Yerba Buena | A Great Good Place for Books at Montclair Presbyterian Church | June 9
Join Michael L. Printz award-winning and national bestselling author Nina LaCour with author Sandy Nelson for an in-person book launch and discussion at the off-site venue in Oakland. The two writers will be talking about LaCour’s debut adult novel, Yerba Buena. The novel has been called “a love story for our time,” by Tara Conklin of The New York Times. Yerba Buena is the story of two women, Sara Foster, who runs away from home at sixteen and years later, in Los Angeles, is a renowned mixologist bartender. After Emilie Dubois takes a job arranging flowers at the glamorous restaurant, they form a bond, but their pasts surge to the surface repeatedly and their journey together is tumultuous. Their story mirrors a universal tale of people searching for identity, home, and reconciliation with the past.
June 9 at 7 p.m. | Free | Montclair Presbyterian Church at 5701 Thornhill Drive, Oakland
Build. Make. Play. and more activities | Oakland Public Library | June 1-30
Did you know the library hosts weekly Build, Make, Play hands-on activity hours during which children can make ice cream or learn to tie shoelaces? Or what about a mid-morning toddler story time at Dimond Park? Or to celebrate Pride Month, catch a special family event at the Piedmont Avenue branch with Drag Queen storyteller Per Sia, a Latinx non-binary Drag Queen and youth educator based in the Bay Area. There are also insect exploration and animal petting zoo days, plus the usual roster of lit-related activities for kids, teens and adults. It’s not all fun and fancy, of course, so don’t overlook volunteer computer help services or events such as a one hour workshop at the main library on June 15 that covers bike-after-dark safety tips and legal requirements for bicycling after sunset. The workshop is taught by an i instructor certified by the League of American Bicyclists.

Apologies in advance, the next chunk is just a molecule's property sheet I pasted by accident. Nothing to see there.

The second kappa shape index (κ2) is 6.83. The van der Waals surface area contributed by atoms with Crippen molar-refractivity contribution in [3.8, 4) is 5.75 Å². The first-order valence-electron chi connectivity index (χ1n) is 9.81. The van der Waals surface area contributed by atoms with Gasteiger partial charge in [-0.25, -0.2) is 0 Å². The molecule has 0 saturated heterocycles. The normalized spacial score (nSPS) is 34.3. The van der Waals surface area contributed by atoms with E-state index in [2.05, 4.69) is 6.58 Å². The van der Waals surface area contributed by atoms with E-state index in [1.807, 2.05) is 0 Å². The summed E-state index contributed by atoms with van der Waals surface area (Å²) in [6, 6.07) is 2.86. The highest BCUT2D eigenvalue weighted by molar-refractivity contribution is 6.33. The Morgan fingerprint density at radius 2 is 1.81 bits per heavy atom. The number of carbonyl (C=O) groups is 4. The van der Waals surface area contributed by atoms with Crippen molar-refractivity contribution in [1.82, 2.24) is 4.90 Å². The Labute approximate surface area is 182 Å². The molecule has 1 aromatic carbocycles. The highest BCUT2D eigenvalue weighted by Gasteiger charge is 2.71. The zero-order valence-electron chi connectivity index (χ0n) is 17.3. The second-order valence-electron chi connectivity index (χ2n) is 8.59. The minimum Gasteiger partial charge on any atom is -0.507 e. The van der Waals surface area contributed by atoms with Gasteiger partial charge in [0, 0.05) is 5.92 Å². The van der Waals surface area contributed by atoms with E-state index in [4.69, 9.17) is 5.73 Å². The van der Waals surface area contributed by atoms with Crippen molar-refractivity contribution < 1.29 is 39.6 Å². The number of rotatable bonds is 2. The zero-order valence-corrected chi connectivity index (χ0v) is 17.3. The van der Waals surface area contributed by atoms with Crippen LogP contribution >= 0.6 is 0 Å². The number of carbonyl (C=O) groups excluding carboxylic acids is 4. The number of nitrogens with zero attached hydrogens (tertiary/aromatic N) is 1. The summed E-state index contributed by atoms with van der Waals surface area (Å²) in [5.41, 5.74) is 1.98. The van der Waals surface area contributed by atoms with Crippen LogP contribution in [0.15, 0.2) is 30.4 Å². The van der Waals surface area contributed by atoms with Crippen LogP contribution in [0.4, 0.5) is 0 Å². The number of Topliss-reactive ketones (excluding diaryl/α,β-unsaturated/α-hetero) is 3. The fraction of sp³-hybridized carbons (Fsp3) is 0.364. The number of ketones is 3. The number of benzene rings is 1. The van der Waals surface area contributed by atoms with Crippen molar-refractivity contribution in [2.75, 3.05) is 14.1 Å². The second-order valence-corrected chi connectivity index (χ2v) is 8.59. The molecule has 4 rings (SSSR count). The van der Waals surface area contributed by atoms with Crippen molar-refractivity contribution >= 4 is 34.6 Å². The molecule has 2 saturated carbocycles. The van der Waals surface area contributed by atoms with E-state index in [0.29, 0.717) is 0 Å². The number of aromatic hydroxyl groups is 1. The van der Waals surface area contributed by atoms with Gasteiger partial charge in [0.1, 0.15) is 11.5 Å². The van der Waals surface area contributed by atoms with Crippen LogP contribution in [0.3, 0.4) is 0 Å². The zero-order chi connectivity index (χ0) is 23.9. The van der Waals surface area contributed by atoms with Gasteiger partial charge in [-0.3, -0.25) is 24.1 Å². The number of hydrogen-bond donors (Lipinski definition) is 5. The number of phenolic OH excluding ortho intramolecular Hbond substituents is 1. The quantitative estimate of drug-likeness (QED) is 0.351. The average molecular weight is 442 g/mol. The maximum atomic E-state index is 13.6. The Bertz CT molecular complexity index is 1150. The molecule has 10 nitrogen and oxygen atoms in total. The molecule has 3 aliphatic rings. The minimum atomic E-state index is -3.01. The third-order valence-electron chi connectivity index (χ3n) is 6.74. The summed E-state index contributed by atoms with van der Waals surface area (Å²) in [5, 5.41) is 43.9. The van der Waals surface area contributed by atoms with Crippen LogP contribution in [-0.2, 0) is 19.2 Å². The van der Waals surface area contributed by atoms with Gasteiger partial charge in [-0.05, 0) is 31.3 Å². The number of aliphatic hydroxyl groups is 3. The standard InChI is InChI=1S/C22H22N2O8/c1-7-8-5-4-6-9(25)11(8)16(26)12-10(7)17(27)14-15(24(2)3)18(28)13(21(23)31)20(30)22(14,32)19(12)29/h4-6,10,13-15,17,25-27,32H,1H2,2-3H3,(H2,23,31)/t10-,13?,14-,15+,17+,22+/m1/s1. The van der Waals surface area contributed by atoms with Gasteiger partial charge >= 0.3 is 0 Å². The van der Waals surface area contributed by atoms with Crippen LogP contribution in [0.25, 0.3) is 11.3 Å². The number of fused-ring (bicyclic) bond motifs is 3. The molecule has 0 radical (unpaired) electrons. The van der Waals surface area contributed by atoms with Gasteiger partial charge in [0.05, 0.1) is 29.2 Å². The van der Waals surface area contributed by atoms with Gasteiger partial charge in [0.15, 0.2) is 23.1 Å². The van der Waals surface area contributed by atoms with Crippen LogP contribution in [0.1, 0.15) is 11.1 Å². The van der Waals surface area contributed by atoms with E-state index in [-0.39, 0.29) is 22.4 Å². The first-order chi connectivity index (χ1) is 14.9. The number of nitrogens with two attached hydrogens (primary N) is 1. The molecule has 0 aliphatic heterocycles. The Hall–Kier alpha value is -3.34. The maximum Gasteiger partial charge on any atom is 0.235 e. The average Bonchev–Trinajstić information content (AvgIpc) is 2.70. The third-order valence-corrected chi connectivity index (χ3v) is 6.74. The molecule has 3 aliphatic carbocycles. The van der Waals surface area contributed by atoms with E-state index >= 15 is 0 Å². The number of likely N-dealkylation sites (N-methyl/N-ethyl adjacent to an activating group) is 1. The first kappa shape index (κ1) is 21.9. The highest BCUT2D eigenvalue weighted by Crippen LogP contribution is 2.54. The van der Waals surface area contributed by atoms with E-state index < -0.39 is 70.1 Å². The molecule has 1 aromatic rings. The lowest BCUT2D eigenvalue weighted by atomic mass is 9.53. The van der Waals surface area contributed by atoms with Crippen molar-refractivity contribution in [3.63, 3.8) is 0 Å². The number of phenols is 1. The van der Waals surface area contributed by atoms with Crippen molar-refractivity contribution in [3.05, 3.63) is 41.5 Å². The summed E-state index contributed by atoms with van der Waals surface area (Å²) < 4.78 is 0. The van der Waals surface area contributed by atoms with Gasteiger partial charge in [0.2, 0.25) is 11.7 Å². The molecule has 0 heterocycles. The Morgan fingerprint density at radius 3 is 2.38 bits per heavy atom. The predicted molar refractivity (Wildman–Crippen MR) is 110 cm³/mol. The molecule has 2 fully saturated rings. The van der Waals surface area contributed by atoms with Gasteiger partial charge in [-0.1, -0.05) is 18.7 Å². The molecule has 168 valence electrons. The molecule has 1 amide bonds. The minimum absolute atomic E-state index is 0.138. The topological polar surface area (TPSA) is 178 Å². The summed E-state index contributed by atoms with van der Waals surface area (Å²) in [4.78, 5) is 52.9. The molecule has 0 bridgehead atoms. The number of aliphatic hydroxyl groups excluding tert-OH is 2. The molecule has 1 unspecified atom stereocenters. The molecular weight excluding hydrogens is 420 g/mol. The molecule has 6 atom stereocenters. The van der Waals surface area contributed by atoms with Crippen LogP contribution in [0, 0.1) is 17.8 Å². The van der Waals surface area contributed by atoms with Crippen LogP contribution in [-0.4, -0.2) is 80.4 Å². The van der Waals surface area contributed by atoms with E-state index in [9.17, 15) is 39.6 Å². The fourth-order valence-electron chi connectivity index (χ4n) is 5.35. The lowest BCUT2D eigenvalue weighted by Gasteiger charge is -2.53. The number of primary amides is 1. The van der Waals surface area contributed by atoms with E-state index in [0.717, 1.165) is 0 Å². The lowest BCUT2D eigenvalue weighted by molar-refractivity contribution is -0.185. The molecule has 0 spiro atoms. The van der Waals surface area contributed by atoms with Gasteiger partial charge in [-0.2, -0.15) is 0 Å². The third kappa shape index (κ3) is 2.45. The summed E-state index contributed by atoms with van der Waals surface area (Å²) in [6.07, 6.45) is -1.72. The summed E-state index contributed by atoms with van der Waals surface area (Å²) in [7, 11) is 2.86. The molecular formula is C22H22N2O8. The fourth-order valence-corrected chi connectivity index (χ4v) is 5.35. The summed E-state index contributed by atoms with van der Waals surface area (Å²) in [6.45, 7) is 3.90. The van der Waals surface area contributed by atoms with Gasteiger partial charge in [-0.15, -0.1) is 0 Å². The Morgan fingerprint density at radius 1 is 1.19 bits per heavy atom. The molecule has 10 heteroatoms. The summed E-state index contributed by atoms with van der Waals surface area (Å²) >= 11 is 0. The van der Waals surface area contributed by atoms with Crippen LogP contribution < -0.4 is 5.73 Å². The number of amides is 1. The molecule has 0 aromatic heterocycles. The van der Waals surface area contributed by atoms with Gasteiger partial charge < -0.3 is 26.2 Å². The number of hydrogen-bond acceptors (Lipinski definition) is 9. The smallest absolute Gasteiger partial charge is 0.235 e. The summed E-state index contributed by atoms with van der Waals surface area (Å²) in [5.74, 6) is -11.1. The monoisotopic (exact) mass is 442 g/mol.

Children’s Fairyland Book Festival | June 18
After a two-year pandemic-related hiatus, the fifth annual extravaganza celebrates its return with 25 of the Bay Area’s top children’s book talent. Among the most notable are the ever-gregarious and prolific Mac Barnett; the resonant and inspiring JaNay Brown-Wood; the lyrical and spirited voice of Johanna Ho; and Nina LaCour, whose young adult novels and children’s stories often feature fearless, intelligent female protagonists. During the festival, six best-selling authors will give 25-minute presentations and live art demonstrations while book singings hosted by Collective Oakland, a Black-owned bookstore founded by Michelle Walton and Wesley Dawan, offer closeup meet-the-author opportunities. Emerging authors and illustrators participating in the festival are introduced on the event website and young Bay Area writers ages 8-12 who participated in Fairyland’s Youth Writer’s Workshop will tell their stories during the event. The festival is sponsored by Stanford Children’s Health. Festival attendance is free with park admission.
June 18 from 10 a.m. to 4 p.m. | $15 | www.fairyland.org/tickets
Visiting Authors | Books Inc | Throughout June
With nine locations in the Bay Area, it’s easy to understand why centering a month’s of activities on one independent bookstore company is enough to fill the calendar. During June alone, Books Inc will host a staggeringly impressive number of visiting authors with new books: among them, David Sedaris (Happy-Go-Lucky), Amor Towles (The Lincoln Highway: A Novel); Dan Lambe (Now Is the Time for Trees), Frieda Hoffman (Carry Me), and more. California History buffs might find Jere Lipps’ appearance at the Berkeley location on June 15 in a discussion of his new book, The University of California Museum of Paleontology. The store offers a strong selection of online and in person book clubs and there’s no shortage of expert help from the staff to find something to read for all ages.
For dates and times and information about any and all events, please visit booksinc.net
Nomadic Press | June Spotlight
This local nonprofit organization supports the works of emerging and established writers and artists and draws attention to publications, performances and events featuring intergenerational artists who work across multiple disciplines. Several new or recent releases highlight voices coming from underserved communities, such as Lauren L. Wheeler’s Between Places, and Asantewaa Boykin RN’s Love, Lyric, and Liberation, or this compilation of work by East Oakland youth and students from Urban Promise Academy, Warriors for Justice: Our Future Has its Eyes On You. Another Nomadic imprint, Painting the Streets: Oakland Uprising in the Time of Rebellion, is a stunning book with a selection of Oakland murals that were created as a response to police brutality and the murder of Black people in the United States. It includes an introduction, interviews, poetry, and essays by writers who express solidarity with the Black liberation struggle against systemic racism.
To discover more, visit nomadicpress.org